Accompanying each article, a graphical image of an egg balanced in a loop of string conveys the challenge facing materialists, who by definition are obligated to explain things using only matter and energy.
The more we look at the universe, the stranger it appears. From the geometry of space-time to the masses of the elementary particles, its properties are finely tuned to allow life to exist. More bizarrely, though, it seems to be teetering on the brink of not existing at all. Here we look at five of its seemingly most implausible traits — and ask what might lie behind them.
Appealing to coincidence is scientifically unsatisfying, so a follow-up article examines the alternatives. The buildup is electric. Like an energetic ringmaster, Gilead Amit introduces the big show. Ladies and Gentlemen! “One idea explains all the weird coincidences in the universe.” Drum roll… five hoops are lit on fire. The door opens. What animal can jump through all five hoops in a single bound? The ringmaster has not only one beast to try it. He has two!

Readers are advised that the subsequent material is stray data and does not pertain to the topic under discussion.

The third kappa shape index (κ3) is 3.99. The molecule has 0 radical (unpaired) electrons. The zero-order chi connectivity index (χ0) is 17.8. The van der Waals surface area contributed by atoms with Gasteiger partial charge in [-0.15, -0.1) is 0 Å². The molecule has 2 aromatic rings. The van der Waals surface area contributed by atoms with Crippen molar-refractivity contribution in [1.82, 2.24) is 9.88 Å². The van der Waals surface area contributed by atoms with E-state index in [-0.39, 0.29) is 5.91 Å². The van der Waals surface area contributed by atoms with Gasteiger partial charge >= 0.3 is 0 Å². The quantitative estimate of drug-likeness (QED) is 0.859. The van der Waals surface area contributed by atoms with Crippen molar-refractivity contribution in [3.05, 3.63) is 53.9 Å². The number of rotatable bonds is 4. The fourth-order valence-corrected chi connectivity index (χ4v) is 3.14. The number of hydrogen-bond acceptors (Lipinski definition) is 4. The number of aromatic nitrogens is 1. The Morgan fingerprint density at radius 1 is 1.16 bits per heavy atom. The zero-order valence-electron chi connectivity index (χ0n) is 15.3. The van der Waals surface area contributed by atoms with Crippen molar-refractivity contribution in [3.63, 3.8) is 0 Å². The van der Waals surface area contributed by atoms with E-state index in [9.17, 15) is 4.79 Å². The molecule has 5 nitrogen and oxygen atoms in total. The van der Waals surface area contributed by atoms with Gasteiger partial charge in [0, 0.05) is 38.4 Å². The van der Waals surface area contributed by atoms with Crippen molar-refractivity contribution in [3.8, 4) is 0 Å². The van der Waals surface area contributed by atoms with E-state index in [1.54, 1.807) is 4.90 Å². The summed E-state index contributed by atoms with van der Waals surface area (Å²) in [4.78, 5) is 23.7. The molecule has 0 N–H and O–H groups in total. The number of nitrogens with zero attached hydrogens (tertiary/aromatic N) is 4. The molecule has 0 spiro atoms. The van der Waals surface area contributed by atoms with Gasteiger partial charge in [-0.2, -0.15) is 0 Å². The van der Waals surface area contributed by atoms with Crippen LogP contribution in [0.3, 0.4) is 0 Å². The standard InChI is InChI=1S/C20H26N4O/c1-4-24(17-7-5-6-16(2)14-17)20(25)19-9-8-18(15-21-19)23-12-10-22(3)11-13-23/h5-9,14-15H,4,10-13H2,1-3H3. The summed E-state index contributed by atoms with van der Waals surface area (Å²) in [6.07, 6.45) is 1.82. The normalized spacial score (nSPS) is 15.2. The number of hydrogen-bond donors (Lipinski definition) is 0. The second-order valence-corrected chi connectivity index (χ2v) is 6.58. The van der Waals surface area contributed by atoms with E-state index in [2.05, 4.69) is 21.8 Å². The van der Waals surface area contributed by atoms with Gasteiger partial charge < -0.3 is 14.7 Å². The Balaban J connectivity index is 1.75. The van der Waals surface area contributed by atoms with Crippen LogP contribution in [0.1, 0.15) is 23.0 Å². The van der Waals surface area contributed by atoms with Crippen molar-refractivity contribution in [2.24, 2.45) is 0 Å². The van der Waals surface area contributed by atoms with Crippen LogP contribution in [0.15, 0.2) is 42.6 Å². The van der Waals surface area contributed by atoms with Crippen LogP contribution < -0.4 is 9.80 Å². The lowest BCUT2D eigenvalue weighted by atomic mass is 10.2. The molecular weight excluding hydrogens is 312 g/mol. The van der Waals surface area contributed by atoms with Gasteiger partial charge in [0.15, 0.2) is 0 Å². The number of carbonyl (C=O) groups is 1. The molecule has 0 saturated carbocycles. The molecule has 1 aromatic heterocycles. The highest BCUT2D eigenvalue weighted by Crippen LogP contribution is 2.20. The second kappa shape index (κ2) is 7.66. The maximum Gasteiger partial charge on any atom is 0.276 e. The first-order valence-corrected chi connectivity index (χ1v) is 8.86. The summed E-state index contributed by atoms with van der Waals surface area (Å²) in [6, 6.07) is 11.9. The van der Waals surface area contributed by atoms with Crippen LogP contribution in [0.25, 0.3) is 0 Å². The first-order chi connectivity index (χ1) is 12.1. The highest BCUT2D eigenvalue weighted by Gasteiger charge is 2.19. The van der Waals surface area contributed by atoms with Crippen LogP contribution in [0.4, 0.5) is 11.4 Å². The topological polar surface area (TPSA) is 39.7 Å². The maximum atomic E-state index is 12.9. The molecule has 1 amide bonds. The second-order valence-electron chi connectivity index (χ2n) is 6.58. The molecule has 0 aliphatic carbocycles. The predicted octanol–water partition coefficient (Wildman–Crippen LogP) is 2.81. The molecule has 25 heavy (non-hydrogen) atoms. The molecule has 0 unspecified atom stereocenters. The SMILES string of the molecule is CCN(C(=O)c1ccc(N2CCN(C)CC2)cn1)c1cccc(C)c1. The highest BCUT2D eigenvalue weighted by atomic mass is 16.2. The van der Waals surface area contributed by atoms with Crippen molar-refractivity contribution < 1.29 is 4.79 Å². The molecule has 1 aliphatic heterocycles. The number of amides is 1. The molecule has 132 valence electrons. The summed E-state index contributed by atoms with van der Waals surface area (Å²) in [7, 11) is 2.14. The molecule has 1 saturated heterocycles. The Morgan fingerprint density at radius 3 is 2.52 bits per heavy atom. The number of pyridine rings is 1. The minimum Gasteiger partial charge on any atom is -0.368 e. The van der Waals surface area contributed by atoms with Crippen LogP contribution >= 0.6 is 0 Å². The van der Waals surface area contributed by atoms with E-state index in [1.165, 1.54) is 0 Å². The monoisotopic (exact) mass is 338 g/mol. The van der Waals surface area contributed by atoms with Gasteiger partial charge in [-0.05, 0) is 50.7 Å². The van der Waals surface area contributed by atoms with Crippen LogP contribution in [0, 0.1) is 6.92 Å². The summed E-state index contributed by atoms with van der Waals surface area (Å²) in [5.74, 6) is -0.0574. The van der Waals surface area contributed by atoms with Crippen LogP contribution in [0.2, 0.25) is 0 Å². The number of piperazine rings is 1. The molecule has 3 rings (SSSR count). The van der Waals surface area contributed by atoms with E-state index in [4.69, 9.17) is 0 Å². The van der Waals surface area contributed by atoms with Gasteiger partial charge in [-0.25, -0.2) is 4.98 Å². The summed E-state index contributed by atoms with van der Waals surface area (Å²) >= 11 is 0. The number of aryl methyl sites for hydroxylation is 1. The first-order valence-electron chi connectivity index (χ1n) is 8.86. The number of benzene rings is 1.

“Don’t believe in coincidences but stuck for an explanation? Time to call up the ….” Here come the two contestants. To groans from the audience, he sends in the clowns.
The first clown gets escorted out of the ring by the ringmaster himself. Shoo!
Physicists dislike coincidences such as those set out on these pages, suspecting them of covering up some new principle they don’t yet grasp. But when they run out of theories, there’s a one-size-fits-all explanation that can answer everything without really answering much at all: the universe is as it is because we’re here to see it.This piece of circular logic is the anthropic principle. A universe inhospitable to life would have no human beings around to observe it, so the one we see must, by definition, possess features essential to accommodating intelligent life. But that doesn’t tell us whether a slightly different universe might still host life, why our particular universe exists and not some other, or why we see finely balanced features with no bearing on the emergence of life.
The second clown makes its entrance.
And yet there is an idea that sweeps all these objections away: all conceivable universes exist side by side in a patchwork multiverse. We merely inhabit one out of the infinite selection.